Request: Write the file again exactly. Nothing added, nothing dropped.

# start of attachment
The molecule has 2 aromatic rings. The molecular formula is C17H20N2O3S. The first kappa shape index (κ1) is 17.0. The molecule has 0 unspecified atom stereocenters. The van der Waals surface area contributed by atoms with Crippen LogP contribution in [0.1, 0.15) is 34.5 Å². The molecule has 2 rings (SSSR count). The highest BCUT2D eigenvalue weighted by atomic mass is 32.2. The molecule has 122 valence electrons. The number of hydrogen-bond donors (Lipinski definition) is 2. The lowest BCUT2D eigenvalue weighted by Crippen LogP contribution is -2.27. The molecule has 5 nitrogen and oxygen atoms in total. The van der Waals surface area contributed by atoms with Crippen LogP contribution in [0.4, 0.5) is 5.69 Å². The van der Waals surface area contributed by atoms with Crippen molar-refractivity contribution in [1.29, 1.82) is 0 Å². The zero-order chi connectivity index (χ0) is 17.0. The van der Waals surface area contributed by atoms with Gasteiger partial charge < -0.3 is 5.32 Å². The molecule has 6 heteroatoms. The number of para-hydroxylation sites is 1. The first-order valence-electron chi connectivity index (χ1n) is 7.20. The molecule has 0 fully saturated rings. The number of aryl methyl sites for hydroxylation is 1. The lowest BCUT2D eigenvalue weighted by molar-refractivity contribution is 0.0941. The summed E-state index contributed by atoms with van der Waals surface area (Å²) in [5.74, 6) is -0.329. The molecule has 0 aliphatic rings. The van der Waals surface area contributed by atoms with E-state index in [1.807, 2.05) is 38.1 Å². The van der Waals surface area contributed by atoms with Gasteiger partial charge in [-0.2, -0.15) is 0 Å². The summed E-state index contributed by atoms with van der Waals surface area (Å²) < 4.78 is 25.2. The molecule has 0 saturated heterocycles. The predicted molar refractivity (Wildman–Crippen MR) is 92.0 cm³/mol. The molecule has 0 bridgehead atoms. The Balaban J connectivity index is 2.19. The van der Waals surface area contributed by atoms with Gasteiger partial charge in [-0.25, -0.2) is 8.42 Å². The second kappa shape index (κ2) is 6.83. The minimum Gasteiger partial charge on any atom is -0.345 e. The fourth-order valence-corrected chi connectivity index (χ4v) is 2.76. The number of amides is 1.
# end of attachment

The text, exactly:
The molecule has 2 aromatic rings. The molecular formula is C17H20N2O3S. The first kappa shape index (κ1) is 17.0. The molecule has 0 unspecified atom stereocenters. The van der Waals surface area contributed by atoms with Crippen LogP contribution in [0.1, 0.15) is 34.5 Å². The molecule has 2 rings (SSSR count). The highest BCUT2D eigenvalue weighted by atomic mass is 32.2. The molecule has 122 valence electrons. The number of hydrogen-bond donors (Lipinski definition) is 2. The lowest BCUT2D eigenvalue weighted by Crippen LogP contribution is -2.27. The molecule has 5 nitrogen and oxygen atoms in total. The van der Waals surface area contributed by atoms with Crippen LogP contribution in [0.4, 0.5) is 5.69 Å². The van der Waals surface area contributed by atoms with Crippen molar-refractivity contribution in [1.29, 1.82) is 0 Å². The zero-order chi connectivity index (χ0) is 17.0. The van der Waals surface area contributed by atoms with Gasteiger partial charge < -0.3 is 5.32 Å². The molecule has 6 heteroatoms. The number of para-hydroxylation sites is 1. The first-order valence-electron chi connectivity index (χ1n) is 7.20. The molecule has 0 fully saturated rings. The number of aryl methyl sites for hydroxylation is 1. The lowest BCUT2D eigenvalue weighted by molar-refractivity contribution is 0.0941. The summed E-state index contributed by atoms with van der Waals surface area (Å²) in [5.74, 6) is -0.329. The molecule has 0 aliphatic rings. The van der Waals surface area contributed by atoms with E-state index in [1.807, 2.05) is 38.1 Å². The van der Waals surface area contributed by atoms with Gasteiger partial charge in [-0.2, -0.15) is 0 Å². The summed E-state index contributed by atoms with van der Waals surface area (Å²) < 4.78 is 25.2. The molecule has 0 saturated heterocycles. The predicted molar refractivity (Wildman–Crippen MR) is 92.0 cm³/mol. The molecule has 0 bridgehead atoms. The Balaban J connectivity index is 2.19. The van der Waals surface area contributed by atoms with Gasteiger partial charge in [-0.25, -0.2) is 8.42 Å². The second kappa shape index (κ2) is 6.83. The minimum Gasteiger partial charge on any atom is -0.345 e. The fourth-order valence-corrected chi connectivity index (χ4v) is 2.76. The number of amides is 1.